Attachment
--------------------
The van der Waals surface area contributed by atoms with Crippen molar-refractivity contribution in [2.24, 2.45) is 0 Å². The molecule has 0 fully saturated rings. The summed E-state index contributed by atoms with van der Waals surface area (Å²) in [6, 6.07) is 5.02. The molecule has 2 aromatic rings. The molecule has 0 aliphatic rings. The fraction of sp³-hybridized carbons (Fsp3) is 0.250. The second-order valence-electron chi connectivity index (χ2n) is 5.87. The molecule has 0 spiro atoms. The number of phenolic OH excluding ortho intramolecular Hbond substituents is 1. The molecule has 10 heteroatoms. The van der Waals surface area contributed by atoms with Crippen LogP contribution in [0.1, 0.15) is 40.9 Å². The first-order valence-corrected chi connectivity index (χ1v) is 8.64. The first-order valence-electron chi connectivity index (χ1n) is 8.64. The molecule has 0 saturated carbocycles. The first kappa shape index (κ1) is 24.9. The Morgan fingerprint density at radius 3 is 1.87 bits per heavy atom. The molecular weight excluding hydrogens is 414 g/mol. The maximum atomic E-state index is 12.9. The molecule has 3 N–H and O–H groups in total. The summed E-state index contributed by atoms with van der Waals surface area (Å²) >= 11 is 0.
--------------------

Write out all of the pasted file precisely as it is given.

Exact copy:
The van der Waals surface area contributed by atoms with Crippen molar-refractivity contribution in [2.24, 2.45) is 0 Å². The molecule has 0 fully saturated rings. The summed E-state index contributed by atoms with van der Waals surface area (Å²) in [6, 6.07) is 5.02. The molecule has 2 aromatic rings. The molecule has 0 aliphatic rings. The fraction of sp³-hybridized carbons (Fsp3) is 0.250. The second-order valence-electron chi connectivity index (χ2n) is 5.87. The molecule has 0 spiro atoms. The number of phenolic OH excluding ortho intramolecular Hbond substituents is 1. The molecule has 10 heteroatoms. The van der Waals surface area contributed by atoms with Crippen LogP contribution in [0.1, 0.15) is 40.9 Å². The first-order valence-corrected chi connectivity index (χ1v) is 8.64. The first-order valence-electron chi connectivity index (χ1n) is 8.64. The molecule has 0 saturated carbocycles. The first kappa shape index (κ1) is 24.9. The Morgan fingerprint density at radius 3 is 1.87 bits per heavy atom. The molecular weight excluding hydrogens is 414 g/mol. The maximum atomic E-state index is 12.9. The molecule has 3 N–H and O–H groups in total. The summed E-state index contributed by atoms with van der Waals surface area (Å²) >= 11 is 0.